same, chiefly involving greater degrees of complexity in the latter, and that we must apply the same principles for the recognition of disease in each case. This view was expressed so long ago as 1846, and receives confirmation in the expressions of some of our best pathologists of the present day. Frank tells us that "disease is every deviation from the normal condition of the species"; while Sorauer says, "We must recognize as a disease every disturbance of the organism which detracts from the final end of its labor, the accomplishment of its purpose."
In considering the diseases of plants, it is important to bear in mind that we have to deal with subjects which on the one hand are cultivated, and on the other hand not. In forest-trees there has been no modification through cultivation, and disease would not be likely to become complicated from this cause. In cultivated trees, and plants, as in the peach, pear, strawberry, raspberry, etc., a high degree of cultivation has resulted in a corresponding modification upon which the pecuniary value directly depends. This strong divergence from the original type involves a debility in one or more directions, and is quite parallel with the changes known to occur in more highly civilized communities of men, by reason of which diseases are not only likely to be more prevalent but more complicated. This analogy, as well as general principles, would show us that the more highly cultivated the varieties of fruits or plants, the more susceptible are they to the influence of environment with the introduction of disease, and this is confirmed, not only by personal observation, but by the experience of practical fruit-growers.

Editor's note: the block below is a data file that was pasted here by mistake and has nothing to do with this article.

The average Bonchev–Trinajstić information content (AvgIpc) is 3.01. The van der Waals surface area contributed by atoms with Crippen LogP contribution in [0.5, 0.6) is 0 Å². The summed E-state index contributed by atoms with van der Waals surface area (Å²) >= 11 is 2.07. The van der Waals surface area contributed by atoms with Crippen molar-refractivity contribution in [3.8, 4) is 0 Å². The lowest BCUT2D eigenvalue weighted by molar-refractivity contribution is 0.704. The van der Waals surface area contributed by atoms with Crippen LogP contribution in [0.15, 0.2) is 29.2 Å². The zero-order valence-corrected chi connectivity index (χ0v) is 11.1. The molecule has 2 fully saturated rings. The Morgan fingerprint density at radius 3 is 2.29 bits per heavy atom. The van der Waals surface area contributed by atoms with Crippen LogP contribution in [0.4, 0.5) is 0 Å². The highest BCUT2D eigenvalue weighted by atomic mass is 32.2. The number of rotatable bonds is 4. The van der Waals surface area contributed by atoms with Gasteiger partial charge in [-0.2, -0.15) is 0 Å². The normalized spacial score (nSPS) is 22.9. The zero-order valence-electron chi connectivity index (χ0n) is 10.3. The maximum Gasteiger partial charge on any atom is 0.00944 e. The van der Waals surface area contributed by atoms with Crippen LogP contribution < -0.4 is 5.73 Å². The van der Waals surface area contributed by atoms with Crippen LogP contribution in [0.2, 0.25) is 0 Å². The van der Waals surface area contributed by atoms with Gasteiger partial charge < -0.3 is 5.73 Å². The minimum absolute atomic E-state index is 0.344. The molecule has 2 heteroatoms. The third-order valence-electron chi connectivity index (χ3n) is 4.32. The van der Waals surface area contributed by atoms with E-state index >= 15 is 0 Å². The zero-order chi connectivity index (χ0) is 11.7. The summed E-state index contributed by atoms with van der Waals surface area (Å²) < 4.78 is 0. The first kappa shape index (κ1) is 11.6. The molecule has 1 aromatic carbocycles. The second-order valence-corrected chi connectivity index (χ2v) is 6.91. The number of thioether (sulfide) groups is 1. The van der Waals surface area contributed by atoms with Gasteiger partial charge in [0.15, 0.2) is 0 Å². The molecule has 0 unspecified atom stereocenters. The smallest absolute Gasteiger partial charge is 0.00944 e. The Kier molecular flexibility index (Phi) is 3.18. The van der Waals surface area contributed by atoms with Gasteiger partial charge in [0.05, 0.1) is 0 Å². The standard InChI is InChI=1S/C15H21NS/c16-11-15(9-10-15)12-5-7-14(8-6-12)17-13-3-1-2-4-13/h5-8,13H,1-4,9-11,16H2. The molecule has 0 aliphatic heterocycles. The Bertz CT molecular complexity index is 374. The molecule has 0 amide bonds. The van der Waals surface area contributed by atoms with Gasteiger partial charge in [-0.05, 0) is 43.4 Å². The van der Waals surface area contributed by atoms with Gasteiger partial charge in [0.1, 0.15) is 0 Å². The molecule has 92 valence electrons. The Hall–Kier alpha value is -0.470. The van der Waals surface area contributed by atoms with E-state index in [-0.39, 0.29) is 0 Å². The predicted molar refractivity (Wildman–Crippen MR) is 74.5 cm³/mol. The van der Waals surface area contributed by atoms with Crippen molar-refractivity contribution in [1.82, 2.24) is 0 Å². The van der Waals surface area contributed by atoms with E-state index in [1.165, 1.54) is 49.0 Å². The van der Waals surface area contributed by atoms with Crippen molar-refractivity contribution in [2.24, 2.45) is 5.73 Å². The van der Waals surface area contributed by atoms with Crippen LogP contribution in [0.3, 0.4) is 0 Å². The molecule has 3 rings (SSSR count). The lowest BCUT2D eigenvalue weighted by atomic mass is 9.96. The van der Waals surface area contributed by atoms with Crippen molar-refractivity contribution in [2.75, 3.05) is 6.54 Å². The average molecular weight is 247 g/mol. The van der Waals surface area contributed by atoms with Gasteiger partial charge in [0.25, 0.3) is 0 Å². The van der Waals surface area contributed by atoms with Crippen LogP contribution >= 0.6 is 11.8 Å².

Again, cultivated fruits always tend to revert to the original form when the conditions of their high state of development are withdrawn. Moreover, such organs often show that this excessive development has obliterated, wholly or in part, those important functions connected with the reproductive processes which they were originally designed to fulfill. These are some of the evidences that all such monstrosities as our modern apples, pears, strawberries—in short, all our cultivated fruits—are in reality abnormal growths which we may designate as hypertrophied structures, and are therefore evidences of disease. In such cases, therefore, the questions of treatment are likely to become somewhat complicated, since, while maintaining a certain form of disease, we must exclude, prevent, and cure all others.
Diseases may be general in the system, or they may be localized, and this is a consideration of obvious importance when we bear in mind that, according as they are one or the other, they may be more or less destructive in their effects or be controlled with greater or less
difficulty. When a disease involves the entire system, as in peach-yellows or pear-blight, it is often a matter of great difficulty to deter-
- Smee on "The Potato Plant."
- "Lancet," 1880, vol. ii, pp. 605, 645.
- "Krankheiten der Pflanzen," p. 2.
- "Handbuch," p. 56.